The Land Rover Series 1 – or just ‘The Land Rover’ as it was called in 1948 – was the first ever Land Rover car to be produced and was the model that laid the foundations for what has become one of Britain’s most iconic marques.
The Land Rover Series 1 was very much a by-product of the Second World War. It was produced by Rover initially as a stop-gap to keep production ticking along during a very difficult time for car manufacturers, and the post-war car market as a whole.
Furthermore, it was inspired by the Jeeps made by American military vehicle manufacturer Willys, who themselves had just launched an all-purpose vehicle to the public for the very first time. However, new Jeeps were not being exported to the UK and any old Jeeps were in a poor state, so Rover decided to make a Rover for the Land.
As a result, the Land Rover was initially intended for agricultural and industrial use. Due to steel rationing after the war, the Land Rover had to be made using aluminum body panels. This distinct design would continue to be used in subsequent Land Rover models, not least the iconic Land Rover Defender which was very much based on early Land Rover models.
No one knew what to expect when the Land Rover was unveiled at the Amsterdam Motor Show in 1948, but the public loved it! Perhaps unintentionally, Rover had produced a real commercial hit that extended beyond farmers to the general public – and even to royalty!
Today, the Land Rover Series 1 is a must have for classic car and classic Land Rover collectors, with hundreds – or even thousands – still in circulation.
Did you know?
- Although launched in 1948, Land Rover didn’t become a marque until 1978.
- Due to its agricultural influences, the Land Rover Series 1 had its steering wheel positioned in the middle of the vehicle. At least they didn’t have to worry about production for right and left-hand drive markets.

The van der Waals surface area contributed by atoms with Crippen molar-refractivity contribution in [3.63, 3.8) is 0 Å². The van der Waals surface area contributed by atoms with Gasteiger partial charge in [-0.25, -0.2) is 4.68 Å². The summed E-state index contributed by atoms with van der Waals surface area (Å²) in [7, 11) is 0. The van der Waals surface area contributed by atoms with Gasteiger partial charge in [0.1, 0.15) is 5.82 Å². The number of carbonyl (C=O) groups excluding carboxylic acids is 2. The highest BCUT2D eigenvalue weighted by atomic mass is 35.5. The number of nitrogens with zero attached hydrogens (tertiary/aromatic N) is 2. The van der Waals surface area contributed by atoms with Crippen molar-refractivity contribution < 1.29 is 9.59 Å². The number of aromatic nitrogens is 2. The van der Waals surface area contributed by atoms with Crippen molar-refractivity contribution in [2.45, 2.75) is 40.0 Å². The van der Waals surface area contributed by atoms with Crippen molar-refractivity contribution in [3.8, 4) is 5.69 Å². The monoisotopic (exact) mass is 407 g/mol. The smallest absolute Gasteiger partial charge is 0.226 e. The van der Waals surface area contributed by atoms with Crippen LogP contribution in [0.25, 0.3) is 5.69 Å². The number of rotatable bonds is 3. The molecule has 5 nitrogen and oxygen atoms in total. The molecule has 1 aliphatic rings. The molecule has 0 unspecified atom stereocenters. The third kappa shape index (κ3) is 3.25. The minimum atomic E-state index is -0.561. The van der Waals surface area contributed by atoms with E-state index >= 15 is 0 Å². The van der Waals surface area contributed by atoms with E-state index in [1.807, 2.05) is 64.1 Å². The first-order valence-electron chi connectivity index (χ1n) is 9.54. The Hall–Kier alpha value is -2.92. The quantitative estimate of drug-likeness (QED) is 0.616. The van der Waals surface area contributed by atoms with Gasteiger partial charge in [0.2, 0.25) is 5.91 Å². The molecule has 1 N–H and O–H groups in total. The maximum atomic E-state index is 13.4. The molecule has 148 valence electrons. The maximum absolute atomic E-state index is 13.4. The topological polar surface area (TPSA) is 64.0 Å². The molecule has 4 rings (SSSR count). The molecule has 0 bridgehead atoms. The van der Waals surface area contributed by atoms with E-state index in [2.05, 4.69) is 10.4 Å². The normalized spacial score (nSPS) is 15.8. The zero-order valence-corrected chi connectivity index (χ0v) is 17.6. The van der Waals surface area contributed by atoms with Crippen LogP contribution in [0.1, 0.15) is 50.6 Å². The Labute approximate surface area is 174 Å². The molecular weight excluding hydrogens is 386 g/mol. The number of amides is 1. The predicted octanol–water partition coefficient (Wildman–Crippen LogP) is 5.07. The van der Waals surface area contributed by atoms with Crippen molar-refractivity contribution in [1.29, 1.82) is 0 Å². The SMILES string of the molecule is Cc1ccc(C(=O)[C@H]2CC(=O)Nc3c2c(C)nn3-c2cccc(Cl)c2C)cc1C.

- The 100th production model was presented to King George VI. This instigated a special relationship between Land Rover and the Royal Family which has lasted for nearly 70 years.
|Land Rover Series 1
|Top Speed (mph)
|1.6L I4 1595cc
The best of 1948
In 1948, the world was suffering from post-war depression. In Britain, rationing still affected families and businesses, and – as a country – was going through some significant political, social and cultural changes which helped shape the way we live today.
A huge moment for Britain occurred in 1948 when the National Health Service was launched by the Health Secretary at the time, Aneurin Bevan. For the first time ever, all hospitals and medical professionals were brought under a single institution to provide free healthcare for everyone.
The UN also adopted the Universal Declaration of Human Rights in 1948 in light of two World Wars, while London held the first Olympic Games after a 12 year hiatus because of the war.
These games were dubbed the “Austerity Games” due to the rationing still in place in Britain.
Despite the war, the 40s were an iconic decade for style. By the end of the decade, more fabric meant more choice. Women now had more colour and patterns to choose from, often with contrasting trims and extended shoulder pads. The skirts were a lot sleeker than they were at the start of the decade.
As for the men, the freedom brought by no longer needing to wear restrictive military attire resulted in a more casual approach after the war. Open collar shirts, slip on loafers and collarless knitwear formed much of the casual dress code for men.
A real game changer in the music industry occurred in 1948 when Columbia Records introduced the Long Playing Record, or as its better known, the LP. With a 331⁄3 rpm speed, a 12 or 10 inch diameter vinyl and played using a microgroove stylus, the LP had a playback time of over 20 minutes on each side.
The LP vinyl record quickly became the industry standard and still fills record shop shelves to this day.
Also in the USA, 1948 was the year that television sales really took off now that families were free from the constraints of war-time financial worries. By 1948, 1 million households owned a television whereas just 5,000 owned one 3 years prior. Britain would experience a similar boom a few years later, which coincided with the televised coronation of Queen Elizabeth II in 1952.